Table of Contents  
CASE REPORT
Year : 2017  |  Volume : 4  |  Issue : 1  |  Page : 25-27

Atypically Large Arteriovenous Malformation: A Surgical Challenge


1 Department of Cardiothoracic and Vascular Surgery, Institute of Medical Sciences, Banaras Hindu University, Varanasi, Uttar Pradesh, India
2 Department of General Surgery, Institute of Medical Sciences, Banaras Hindu University, Varanasi, Uttar Pradesh, India

Date of Web Publication10-Jan-2017

Correspondence Address:
Mukesh Kumawat
Department of Cardiothoracic and Vascular Surgery, Institute of Medical Sciences, Banaras Hindu University, Varanasi, Uttar Pradesh
India
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Source of Support: None, Conflict of Interest: None


DOI: 10.4103/0972-0820.198073

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  Abstract 

Arteriovenous malformation (AVM) is an abnormal connection between arteries and veins, bypassing the capillary system. The majority of AVMs involve the extremities, head and neck, and lungs. We report a case of a 20-year-old female with a large, high flow AVM at unusual location. The perforators of this malformation were originating directly from lumbar arteries, revealed by computed tomography angiography. In the absence of facilities of embolizing feeder vessels, such large AVM gave us a great surgical challenge in terms of dissection, raising the mass, ligating perforators, and avoiding skin loss.

Keywords: Arteriovenous fistula, arteriovenous malformation, venous malformation


How to cite this article:
Kumawat M, Bhardwaj P, Singh RK. Atypically Large Arteriovenous Malformation: A Surgical Challenge. Indian J Vasc Endovasc Surg 2017;4:25-7

How to cite this URL:
Kumawat M, Bhardwaj P, Singh RK. Atypically Large Arteriovenous Malformation: A Surgical Challenge. Indian J Vasc Endovasc Surg [serial online] 2017 [cited 2019 Dec 10];4:25-7. Available from: http://www.indjvascsurg.org/text.asp?2017/4/1/25/198073


  Introduction Top


Arteriovenous malformation (AVM) is an abnormal connection between arteries and veins, bypassing the capillary system. The reported incidence rate of newly diagnosed AVMs has varied in different population-based studies from 0.89 to 1.34 cases per 100,000 people per year.[1] AVMs can be divided into following parts: Feeding arteries, nidus, and draining veins. The feeding arteries may be single or multiple in number but are deficit of muscularis layer and do not form capillaries.[2],[3]


  Case Report Top


A 20-year-old female patient presented to us with the chief complaints of large swelling over the lower back. When first noticed during childhood, swelling was of lemon size to the left of lower back. It gradually progressed to the present size. The patient remained asymptomatic over the years, but for the past 5 years, she started developing bluish discoloration over the swelling along with burning sensation and itching. During the period of the past 1 year, intermittent pain in swelling compelled her to seek medical advice. On examination, a swelling of size 30 cm length × 20 cm width × 10 cm height was present on the lower back across the spine having greater bulk on the left side. Surface was irregular with enormous bluish prominences. Swelling was warm, soft in consistency, pulsatile, nonmobile, partially compressible, fixed to the overlying skin. Bruit was present on auscultation. Systemic examination was unremarkable.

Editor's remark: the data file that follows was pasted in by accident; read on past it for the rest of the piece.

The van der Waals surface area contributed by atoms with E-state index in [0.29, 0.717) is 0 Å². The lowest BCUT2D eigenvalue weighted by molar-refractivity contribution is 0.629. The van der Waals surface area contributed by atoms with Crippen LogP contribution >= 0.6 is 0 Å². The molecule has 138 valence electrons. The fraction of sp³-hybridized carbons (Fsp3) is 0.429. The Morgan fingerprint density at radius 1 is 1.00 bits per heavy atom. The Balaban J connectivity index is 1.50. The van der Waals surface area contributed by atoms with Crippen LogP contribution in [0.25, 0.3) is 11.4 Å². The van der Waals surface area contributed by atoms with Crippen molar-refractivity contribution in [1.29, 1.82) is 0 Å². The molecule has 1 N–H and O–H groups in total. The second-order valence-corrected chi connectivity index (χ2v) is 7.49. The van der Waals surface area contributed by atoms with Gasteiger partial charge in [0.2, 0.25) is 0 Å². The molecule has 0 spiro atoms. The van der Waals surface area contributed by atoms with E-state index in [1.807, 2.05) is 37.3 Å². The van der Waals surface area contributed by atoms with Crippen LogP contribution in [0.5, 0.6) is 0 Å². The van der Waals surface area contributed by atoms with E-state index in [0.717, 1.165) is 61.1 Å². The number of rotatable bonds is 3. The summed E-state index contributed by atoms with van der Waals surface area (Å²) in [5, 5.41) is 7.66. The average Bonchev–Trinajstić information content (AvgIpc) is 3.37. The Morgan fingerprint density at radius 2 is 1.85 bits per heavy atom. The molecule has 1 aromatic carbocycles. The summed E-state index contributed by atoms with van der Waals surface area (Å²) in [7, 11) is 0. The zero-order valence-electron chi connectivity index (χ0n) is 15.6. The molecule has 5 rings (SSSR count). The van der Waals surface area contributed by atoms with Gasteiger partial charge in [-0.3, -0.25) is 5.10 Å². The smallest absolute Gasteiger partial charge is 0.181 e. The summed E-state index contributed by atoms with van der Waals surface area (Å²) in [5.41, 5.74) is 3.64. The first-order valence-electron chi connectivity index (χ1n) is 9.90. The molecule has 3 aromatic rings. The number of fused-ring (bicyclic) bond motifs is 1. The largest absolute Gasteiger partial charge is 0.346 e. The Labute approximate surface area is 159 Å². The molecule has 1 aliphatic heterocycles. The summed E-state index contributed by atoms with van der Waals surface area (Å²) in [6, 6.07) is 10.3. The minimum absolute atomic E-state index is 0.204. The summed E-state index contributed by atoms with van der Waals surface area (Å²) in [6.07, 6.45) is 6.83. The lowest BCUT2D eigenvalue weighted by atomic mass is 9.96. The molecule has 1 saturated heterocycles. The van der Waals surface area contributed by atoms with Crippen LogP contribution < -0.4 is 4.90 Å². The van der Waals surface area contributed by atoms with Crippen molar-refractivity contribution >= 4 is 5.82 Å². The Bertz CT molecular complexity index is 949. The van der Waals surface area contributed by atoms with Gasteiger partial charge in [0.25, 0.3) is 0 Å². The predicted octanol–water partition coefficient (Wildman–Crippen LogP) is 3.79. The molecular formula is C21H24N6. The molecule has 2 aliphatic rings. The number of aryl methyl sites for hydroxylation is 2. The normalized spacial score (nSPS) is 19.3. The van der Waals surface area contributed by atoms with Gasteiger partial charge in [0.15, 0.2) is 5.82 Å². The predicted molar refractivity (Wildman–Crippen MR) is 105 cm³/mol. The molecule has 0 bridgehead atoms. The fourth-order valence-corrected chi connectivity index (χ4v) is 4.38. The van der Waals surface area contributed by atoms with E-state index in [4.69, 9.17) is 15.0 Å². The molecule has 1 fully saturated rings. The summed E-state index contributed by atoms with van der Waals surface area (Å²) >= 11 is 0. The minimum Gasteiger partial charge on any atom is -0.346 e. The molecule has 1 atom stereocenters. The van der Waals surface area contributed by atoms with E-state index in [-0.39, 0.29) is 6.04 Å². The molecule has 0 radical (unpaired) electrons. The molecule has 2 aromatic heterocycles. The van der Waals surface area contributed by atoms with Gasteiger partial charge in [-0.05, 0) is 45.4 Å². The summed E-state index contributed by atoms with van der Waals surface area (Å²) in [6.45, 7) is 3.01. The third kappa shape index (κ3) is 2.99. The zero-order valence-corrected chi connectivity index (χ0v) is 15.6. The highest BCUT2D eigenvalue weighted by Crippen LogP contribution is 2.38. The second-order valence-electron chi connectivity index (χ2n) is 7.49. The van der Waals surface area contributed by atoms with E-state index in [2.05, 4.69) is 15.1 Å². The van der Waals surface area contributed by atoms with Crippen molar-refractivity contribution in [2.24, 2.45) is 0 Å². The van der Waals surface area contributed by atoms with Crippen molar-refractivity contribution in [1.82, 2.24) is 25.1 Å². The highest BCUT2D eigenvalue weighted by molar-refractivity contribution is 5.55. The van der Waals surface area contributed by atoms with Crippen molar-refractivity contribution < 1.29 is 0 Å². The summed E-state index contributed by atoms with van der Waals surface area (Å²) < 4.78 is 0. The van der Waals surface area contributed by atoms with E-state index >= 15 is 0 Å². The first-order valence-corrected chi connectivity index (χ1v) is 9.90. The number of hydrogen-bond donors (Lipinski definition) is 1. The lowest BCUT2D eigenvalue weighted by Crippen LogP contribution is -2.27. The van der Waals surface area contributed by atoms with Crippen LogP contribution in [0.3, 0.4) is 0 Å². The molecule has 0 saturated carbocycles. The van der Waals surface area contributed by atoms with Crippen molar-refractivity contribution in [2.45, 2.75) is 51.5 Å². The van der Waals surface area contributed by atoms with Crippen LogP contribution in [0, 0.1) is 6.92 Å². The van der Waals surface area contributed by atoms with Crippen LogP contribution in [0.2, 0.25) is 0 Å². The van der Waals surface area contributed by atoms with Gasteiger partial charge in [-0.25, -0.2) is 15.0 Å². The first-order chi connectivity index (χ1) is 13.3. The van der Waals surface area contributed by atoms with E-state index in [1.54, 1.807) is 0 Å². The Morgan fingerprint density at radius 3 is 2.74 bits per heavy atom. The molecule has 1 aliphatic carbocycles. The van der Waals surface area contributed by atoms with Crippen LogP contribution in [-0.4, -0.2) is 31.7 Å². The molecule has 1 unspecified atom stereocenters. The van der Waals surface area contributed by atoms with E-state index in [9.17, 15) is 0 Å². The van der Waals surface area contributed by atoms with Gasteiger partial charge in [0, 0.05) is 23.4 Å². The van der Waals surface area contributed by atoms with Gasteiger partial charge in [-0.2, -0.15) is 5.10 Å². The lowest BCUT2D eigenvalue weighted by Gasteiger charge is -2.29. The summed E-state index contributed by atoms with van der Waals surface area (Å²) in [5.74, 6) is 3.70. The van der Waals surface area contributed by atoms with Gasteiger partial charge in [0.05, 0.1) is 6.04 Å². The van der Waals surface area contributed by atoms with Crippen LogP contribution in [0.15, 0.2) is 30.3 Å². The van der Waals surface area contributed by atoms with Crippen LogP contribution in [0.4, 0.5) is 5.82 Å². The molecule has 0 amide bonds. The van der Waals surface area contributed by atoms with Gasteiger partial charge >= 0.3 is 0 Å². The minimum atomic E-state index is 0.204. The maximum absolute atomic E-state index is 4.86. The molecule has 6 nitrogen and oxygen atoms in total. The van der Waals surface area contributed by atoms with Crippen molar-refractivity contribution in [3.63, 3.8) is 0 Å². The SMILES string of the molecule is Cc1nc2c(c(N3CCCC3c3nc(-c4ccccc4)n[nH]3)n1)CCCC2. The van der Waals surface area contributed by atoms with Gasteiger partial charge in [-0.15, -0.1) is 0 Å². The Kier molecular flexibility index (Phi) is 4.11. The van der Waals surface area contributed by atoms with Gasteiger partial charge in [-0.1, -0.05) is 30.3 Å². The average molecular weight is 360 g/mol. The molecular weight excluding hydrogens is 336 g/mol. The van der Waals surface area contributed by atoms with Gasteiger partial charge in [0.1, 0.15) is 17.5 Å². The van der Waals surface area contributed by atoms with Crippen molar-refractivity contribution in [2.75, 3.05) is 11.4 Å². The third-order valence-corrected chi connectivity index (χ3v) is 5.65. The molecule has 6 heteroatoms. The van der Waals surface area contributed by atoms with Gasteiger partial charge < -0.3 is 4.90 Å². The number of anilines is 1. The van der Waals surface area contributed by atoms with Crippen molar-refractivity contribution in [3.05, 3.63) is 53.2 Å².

All routine blood investigations, chest X-ray, and electrocardiogram were in normal limits. Computed tomography scan [Figure 1] showed a large bunch of vessels mushrooming in subcutaneous plane with some intramuscular vessel lakes. More than twenty perforators directly from the lumbar arteries and left common iliac artery were feeding the malformation.
Figure 1: Computed tomography angiography showing large arteriovenous malformation at lower back with feeders arising directly from Aorta [Lumbar Arteries]

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The patient was posted for surgery under general anesthesia. As a routine technique of removing AVMs, large elliptical incision (transverse direction) was given over the swelling and an attempt to raise the skin flap made. As vessels were densely adhered to the skin, every single stroke of knife led to high flow bleed. Intercepting the danger of uncontrolled bleeding, we took deep and big plicating sutures at the margin of lesion. Anonymously, it was decided to apply compression dressing and postpone the surgery for a week. Three days later, dressing was to be changed. As the dressing was peeled off, multiple jets of blood sprouted from the wound site. Forecasting the mishap, the patient was immediately taken to emergency room, anesthetized, and prepared for surgery. This time, strategy was made to raise the mass along with the skin from deep muscle layer. Large transverse “U”-shaped incision was given along the margin of the mass and keeping open end on right side of back [Figure 2]a and [Figure 2]b. Meticulously, mass was raised from deep muscle layer by tying small perforators. As we approached to midline, multiple large tortuous perforators were encountered emerging from spinal ligament. All perforators were secured with double ligation. Finally, whole mass was raised along with the skin flap. Excess of underlying mass was shaved off from the skin flap, and multiple plicating sutures were taken underneath the flap to control bleeding. When the flap was reshaped into equal thickness, it was sutured back to its place in multiple layers.